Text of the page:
By Fiachra Ó Cionnaith, Political Correspondent
Taoiseach Leo Varadkar has controversially claimed Ireland has a "low level of homelessness" by international standards, despite the national crisis seeing more than 3,000 children living without a home.
Asked how he can say Fine Gael is addressing the housing crisis when homeless levels are so high at the Fine Gael national conference this afternoon, Mr Varadkar told reporters the rates are far worse in other countries.
He said: "Ireland has one of the lowest homelessness in the country by international standards compared with our peers, they're the stats, we can provide them for you.
"That is a good thing in Ireland, that we have a low level of homelessness compared to our peers countries. But what's better than that is we don't think that's good enough, and we want to continue to reduce homelessness in the years ahead."
He was then asked to confirm if homelessness rates in Ireland are one of the the worst ever seen in this country's modern history.
The Taoiseach added: "Yes, the situation has increased in the last number of years, but by international standards it is low. But that's not good enough and we want to make sure we turn the tide on it."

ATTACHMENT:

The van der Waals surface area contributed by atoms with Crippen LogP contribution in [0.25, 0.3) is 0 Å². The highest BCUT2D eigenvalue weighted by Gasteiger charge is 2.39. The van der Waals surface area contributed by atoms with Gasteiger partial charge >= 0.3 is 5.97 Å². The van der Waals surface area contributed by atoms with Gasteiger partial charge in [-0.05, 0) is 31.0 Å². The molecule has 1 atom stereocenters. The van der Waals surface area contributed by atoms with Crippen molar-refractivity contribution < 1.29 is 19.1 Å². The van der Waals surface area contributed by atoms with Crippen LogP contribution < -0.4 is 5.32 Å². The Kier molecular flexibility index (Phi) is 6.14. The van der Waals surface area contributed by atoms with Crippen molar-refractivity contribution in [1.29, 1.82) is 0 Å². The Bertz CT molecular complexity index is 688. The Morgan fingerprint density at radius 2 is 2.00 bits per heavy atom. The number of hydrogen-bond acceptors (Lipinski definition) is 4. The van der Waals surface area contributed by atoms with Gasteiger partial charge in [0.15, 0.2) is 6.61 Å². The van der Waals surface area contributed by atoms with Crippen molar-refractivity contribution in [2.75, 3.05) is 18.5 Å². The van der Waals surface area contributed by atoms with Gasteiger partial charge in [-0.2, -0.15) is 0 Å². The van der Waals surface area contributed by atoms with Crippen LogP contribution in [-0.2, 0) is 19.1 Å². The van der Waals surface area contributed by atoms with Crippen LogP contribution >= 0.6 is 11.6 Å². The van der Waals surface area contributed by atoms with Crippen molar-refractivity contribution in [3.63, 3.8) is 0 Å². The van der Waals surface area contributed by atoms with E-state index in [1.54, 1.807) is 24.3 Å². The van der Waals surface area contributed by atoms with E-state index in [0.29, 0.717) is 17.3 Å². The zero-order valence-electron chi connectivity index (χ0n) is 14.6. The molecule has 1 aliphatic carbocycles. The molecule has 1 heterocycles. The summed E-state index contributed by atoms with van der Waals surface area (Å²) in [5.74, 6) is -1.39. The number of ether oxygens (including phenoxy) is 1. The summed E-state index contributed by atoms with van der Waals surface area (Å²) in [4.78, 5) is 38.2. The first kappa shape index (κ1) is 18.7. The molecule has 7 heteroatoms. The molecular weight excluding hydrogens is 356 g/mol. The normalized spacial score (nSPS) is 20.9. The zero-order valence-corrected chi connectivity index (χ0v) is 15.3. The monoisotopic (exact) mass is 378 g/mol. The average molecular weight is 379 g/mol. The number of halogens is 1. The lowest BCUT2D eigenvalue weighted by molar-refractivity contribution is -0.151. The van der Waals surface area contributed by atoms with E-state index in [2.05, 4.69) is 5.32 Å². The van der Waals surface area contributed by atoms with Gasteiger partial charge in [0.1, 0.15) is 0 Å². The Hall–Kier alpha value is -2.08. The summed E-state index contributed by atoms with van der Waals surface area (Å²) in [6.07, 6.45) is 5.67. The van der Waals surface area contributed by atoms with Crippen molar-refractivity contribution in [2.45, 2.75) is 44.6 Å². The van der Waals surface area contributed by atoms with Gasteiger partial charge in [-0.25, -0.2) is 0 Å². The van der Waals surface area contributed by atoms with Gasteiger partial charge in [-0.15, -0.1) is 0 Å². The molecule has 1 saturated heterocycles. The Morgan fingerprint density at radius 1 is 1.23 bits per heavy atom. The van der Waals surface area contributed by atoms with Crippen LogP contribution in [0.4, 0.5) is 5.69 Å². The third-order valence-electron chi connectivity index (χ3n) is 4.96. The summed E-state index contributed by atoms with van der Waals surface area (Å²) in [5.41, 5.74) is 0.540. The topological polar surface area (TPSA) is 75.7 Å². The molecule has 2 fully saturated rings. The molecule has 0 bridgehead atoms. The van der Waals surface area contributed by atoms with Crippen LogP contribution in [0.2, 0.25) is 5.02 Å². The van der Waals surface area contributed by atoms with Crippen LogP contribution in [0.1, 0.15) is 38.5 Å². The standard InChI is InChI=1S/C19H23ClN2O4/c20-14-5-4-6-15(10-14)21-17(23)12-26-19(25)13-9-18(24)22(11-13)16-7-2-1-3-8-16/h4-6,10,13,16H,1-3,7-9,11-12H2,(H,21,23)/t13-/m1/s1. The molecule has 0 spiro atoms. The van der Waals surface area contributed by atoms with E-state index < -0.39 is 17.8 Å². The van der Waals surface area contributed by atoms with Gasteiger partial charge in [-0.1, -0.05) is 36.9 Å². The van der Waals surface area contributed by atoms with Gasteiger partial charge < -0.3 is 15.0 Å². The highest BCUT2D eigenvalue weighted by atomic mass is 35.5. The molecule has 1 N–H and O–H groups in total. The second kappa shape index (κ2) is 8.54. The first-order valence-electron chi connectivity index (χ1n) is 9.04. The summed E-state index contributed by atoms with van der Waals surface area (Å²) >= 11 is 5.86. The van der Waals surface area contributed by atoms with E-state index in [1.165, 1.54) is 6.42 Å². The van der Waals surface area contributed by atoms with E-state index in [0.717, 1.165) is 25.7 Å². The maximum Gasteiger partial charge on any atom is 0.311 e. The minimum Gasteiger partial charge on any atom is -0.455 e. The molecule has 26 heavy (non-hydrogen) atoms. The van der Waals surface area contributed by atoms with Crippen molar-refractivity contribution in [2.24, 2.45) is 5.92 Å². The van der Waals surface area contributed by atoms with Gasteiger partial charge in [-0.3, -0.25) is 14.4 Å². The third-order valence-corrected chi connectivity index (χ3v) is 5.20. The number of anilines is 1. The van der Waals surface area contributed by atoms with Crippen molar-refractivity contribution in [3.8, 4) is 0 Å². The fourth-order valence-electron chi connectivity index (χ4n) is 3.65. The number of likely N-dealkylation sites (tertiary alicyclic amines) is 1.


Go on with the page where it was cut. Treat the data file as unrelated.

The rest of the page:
The comment has been heavily criticised this afternoon by homelessness charities and opposition TDs, who said Mr Varadkar is misleading the public on the scale of the crisis.
In a message on Twitter, the Simon Communities said the Taoiseach's claim Ireland's homelessness levels are "low" by international standards "is not true" as "other countries use a broader definition of homelessness when gathering their statistics".
Sinn Féin housing spokesperson Eoin O Broin also criticised the remarks, writing on Twitter:
"This [Mr Varadkar's claim] isn't true. Government only counts those in emergency accommodation and rough sleepers. Others include all homeless people including sofa surfers and those involuntary sharing in unsuitable conditions etc."
Latest figures show homelessness in Ireland is now at record levels, with Focus Ireland saying 8,374 people are without a home in this country.
The figure includes 5,250 adults and 3,124 children.
One in every three people living in emergency accommodation are children, while the total number of people who are homeless rose by 25% between September 2016 and September 2017.
However, Housing Minister Eoghan Murphy has insisted homelessness levels are beginning to fall in Dublin and that the Government's plans to address the crisis are working.